During my years of sailing across the Pacific between 1995 and 1999 as a crew member on other people's yachts, and being French as well as being a woman, I was often asked to help and even take charge of the food on board.
Feeding strategy is very varied among yoties. Actually it would be more accurate to say there isn't a strategy.
On an 8 day crossing from New Caledonia to Australia with an American guy who simply opened a tin when he was hungry I decided that it was not the way to do it. On another boat with an American couple sailing from Vanuatu to New Caledonia the policy had been to eat cold all the way, except for the odd cup of coffee, in order to avoid opening the gas bottle, for safety reasons. I decided that this was not the ideal way either.
Captain James Cook had figured out, a couple of centuries earlier, that if you wanted a reliable crew you had to give them reliable food. It seems obvious enough. You have to have a food strategy as well as a 'proper course', i.e. a detailed plan for meals, what, when, and how.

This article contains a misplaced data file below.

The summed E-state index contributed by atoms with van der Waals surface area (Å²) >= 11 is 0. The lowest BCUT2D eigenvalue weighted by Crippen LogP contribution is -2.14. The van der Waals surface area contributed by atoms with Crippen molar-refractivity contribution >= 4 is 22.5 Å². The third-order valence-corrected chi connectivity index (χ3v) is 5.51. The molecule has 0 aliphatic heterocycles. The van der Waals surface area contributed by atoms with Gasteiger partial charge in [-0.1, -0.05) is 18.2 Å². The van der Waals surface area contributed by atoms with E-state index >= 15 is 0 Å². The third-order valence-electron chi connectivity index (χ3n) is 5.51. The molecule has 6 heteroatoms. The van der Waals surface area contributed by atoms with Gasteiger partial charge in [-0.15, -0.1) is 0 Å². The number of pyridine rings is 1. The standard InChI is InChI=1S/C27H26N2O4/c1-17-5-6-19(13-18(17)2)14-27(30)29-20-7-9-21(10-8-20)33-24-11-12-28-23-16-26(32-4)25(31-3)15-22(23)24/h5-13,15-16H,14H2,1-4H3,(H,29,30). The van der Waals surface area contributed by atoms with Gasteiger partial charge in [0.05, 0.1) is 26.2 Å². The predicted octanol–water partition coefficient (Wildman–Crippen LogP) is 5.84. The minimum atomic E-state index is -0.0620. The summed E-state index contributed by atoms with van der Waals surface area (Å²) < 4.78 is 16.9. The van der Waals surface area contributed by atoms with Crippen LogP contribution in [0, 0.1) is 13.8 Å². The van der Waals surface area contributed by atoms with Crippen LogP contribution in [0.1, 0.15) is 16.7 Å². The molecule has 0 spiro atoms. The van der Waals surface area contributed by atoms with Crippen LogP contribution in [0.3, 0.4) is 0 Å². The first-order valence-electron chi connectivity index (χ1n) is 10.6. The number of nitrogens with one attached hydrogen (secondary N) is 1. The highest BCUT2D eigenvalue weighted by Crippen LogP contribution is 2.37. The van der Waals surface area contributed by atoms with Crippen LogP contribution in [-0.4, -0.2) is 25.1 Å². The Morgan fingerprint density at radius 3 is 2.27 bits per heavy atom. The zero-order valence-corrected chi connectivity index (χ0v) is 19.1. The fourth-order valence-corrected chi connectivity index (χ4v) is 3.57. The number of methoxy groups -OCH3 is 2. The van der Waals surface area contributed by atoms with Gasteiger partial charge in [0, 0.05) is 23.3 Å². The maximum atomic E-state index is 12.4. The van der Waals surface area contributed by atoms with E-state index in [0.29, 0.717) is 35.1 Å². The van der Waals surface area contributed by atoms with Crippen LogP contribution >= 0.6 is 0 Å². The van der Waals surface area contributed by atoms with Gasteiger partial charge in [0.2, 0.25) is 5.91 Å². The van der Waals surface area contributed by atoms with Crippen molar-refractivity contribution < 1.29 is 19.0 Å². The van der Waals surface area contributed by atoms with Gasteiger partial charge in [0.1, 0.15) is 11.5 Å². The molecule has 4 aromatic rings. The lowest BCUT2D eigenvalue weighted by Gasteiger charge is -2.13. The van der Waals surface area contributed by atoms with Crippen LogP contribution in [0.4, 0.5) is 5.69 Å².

By the time I got to crew on board Aureo I had my own idea of what should be done.
1) Have a hot meal once a day no matter what
2) Have a decent 2 course meal once a day no matter what
3) Eat meat or fish once a day no matter what.
That way it is easier to keep your energy and your spirit high... no matter what.
'No matter what' means a variety of happenings. Bad weather of course. Very good weather as well because that's when people find themselves idle and useless, that is if the boat runs on sails only. Some tend to start their engine as soon as the wind drops. Purists don't. A slowly drifing yacht with flappy sails on an oily sea for days on end can be nerves racking to some. 'No matter what' also means arguments or accidents of all kinds.
Just keep feeding them a hot meal a day...